Everyone has experienced the recollection of memories by some smell or odor. Sometimes these memories have to be fetched from a long long time ago not without difficulty. Often smelling something nice makes me wonder of what it reminds me off. But is this also evidence based or just sentimental crap?
According to a recent review not all of this is just nonsense. This review especially interested me due to it’s creative use of research design and theories about memory. Autobiographical memory across the life span can be divided into intervals across the life span. Over all the age distribution of memories evoked by verbal information is divided in the following phases: childhood amnesia, the bump, and recency or forgetting. Childhood amnesia is why we can’t remember almost anything before the age of 10, the bump is the enormous amount of memories that can be recalled from the ages 10 to 30 years, and recency reflects better retention of events occurring from the last 10 years.
This knowledge is based on verbal cues on personal memories, when comparing verbal cues to odors it’s found that older individuals have a bump with olfactory induced autobiographical memories whereas younger cohorts don’t have this bump. Moreover,presenting odors or words and asked the older participants to relate any autobiographical event to the respective cue the memories of the elderly evoked by odors were clearly located to the first decade of life whereas the younger group peaked on verbally evoked memories in early adulthood. The bump for memories evoked by odor appear earlier even before the age of 10, memories triggered by olfactory information are localized to the first decade of life (< 10 years) rather than to young adulthood. This is in contrast with other triggers such as verbal cues.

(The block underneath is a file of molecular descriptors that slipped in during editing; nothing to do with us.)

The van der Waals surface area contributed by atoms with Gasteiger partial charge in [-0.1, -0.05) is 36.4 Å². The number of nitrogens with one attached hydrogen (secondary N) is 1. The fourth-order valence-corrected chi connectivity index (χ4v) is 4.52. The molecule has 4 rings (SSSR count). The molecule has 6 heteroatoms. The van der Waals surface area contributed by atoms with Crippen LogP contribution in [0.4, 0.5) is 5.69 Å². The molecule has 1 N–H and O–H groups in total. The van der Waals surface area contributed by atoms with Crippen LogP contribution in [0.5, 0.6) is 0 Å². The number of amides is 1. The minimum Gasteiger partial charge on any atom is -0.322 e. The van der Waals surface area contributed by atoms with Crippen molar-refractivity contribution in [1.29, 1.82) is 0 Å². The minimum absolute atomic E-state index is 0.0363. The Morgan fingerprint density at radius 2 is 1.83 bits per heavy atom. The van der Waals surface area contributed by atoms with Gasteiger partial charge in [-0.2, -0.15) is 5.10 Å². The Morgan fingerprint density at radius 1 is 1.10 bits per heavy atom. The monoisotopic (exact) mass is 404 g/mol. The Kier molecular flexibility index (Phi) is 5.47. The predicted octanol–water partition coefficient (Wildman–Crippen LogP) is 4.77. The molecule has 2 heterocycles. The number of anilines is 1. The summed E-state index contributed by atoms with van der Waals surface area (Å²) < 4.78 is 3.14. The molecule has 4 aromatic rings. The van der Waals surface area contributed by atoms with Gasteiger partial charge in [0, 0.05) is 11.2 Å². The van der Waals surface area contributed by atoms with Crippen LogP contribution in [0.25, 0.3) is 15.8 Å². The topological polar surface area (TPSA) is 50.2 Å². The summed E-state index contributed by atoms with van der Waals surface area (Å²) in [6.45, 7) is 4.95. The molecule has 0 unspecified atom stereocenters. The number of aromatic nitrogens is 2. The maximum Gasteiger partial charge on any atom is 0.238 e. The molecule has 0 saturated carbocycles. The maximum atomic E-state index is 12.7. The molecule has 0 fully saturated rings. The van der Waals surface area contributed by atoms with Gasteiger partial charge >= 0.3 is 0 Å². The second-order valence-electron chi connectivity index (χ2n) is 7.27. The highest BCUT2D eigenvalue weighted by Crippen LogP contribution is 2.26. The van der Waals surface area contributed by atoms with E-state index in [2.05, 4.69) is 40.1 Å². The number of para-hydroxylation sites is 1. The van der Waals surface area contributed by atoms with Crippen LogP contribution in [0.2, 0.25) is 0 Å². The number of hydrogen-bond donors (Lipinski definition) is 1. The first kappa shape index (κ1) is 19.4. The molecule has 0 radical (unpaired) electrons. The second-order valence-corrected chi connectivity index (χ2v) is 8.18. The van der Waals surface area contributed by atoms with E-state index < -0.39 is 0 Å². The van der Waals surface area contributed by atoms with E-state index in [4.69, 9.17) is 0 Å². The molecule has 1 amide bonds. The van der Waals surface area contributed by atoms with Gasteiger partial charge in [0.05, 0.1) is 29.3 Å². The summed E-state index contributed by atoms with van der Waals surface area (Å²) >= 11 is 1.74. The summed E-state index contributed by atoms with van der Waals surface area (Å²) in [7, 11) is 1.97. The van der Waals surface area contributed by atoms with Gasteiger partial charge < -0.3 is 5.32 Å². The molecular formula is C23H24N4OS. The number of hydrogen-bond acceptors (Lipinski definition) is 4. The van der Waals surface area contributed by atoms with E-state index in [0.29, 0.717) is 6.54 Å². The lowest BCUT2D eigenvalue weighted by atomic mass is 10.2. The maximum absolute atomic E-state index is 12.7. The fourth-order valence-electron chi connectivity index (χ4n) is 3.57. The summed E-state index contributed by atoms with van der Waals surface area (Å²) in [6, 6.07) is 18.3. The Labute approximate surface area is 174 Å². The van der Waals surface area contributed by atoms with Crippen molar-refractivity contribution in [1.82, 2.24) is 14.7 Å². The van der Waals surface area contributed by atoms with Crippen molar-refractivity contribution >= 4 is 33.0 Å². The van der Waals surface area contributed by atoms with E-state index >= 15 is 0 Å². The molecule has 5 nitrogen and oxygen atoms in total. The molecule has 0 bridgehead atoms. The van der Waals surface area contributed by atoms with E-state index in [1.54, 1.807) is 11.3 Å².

odor-evoked memorie are more emotional, associated with stronger feelings of being brought back in time, and have been thought of less often as compared to memories evoked by other cues
So it seems these sentimental observations seem to be true especially with increasing age, what do you think?
Larsson, M., & Willander, J. (2009). Autobiographical Odor Memory Annals of the New York Academy of Sciences, 1170 (1), 318-323 DOI: 10.1111/j.1749-6632.2009.03934.x